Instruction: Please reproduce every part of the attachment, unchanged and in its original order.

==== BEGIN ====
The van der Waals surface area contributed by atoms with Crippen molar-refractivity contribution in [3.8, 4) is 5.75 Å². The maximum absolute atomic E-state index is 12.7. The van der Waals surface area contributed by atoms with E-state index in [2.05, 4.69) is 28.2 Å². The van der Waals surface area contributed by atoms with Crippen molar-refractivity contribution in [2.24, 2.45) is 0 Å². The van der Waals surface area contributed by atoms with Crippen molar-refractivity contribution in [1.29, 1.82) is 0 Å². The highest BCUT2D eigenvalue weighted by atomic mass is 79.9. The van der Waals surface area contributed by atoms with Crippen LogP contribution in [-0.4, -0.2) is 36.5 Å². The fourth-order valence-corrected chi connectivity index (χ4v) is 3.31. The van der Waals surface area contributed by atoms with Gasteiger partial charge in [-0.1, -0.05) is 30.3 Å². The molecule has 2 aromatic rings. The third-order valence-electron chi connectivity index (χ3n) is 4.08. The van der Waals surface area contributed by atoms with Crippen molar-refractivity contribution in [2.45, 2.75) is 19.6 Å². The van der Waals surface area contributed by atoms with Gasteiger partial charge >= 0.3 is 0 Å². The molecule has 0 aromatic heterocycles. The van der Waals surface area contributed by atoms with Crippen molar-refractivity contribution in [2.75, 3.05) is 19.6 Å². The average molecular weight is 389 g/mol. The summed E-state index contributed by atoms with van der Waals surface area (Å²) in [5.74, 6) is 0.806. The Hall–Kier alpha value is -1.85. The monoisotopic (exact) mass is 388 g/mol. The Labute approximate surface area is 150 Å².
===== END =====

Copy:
The van der Waals surface area contributed by atoms with Crippen molar-refractivity contribution in [3.8, 4) is 5.75 Å². The maximum absolute atomic E-state index is 12.7. The van der Waals surface area contributed by atoms with E-state index in [2.05, 4.69) is 28.2 Å². The van der Waals surface area contributed by atoms with Crippen molar-refractivity contribution in [2.24, 2.45) is 0 Å². The van der Waals surface area contributed by atoms with Crippen molar-refractivity contribution in [1.29, 1.82) is 0 Å². The highest BCUT2D eigenvalue weighted by atomic mass is 79.9. The van der Waals surface area contributed by atoms with Crippen LogP contribution in [-0.4, -0.2) is 36.5 Å². The fourth-order valence-corrected chi connectivity index (χ4v) is 3.31. The van der Waals surface area contributed by atoms with Gasteiger partial charge in [-0.1, -0.05) is 30.3 Å². The molecule has 2 aromatic rings. The third-order valence-electron chi connectivity index (χ3n) is 4.08. The van der Waals surface area contributed by atoms with Crippen molar-refractivity contribution in [2.45, 2.75) is 19.6 Å². The van der Waals surface area contributed by atoms with Gasteiger partial charge >= 0.3 is 0 Å². The molecule has 0 aromatic heterocycles. The van der Waals surface area contributed by atoms with Crippen molar-refractivity contribution in [2.75, 3.05) is 19.6 Å². The average molecular weight is 389 g/mol. The summed E-state index contributed by atoms with van der Waals surface area (Å²) in [5.74, 6) is 0.806. The Hall–Kier alpha value is -1.85. The monoisotopic (exact) mass is 388 g/mol. The Labute approximate surface area is 150 Å².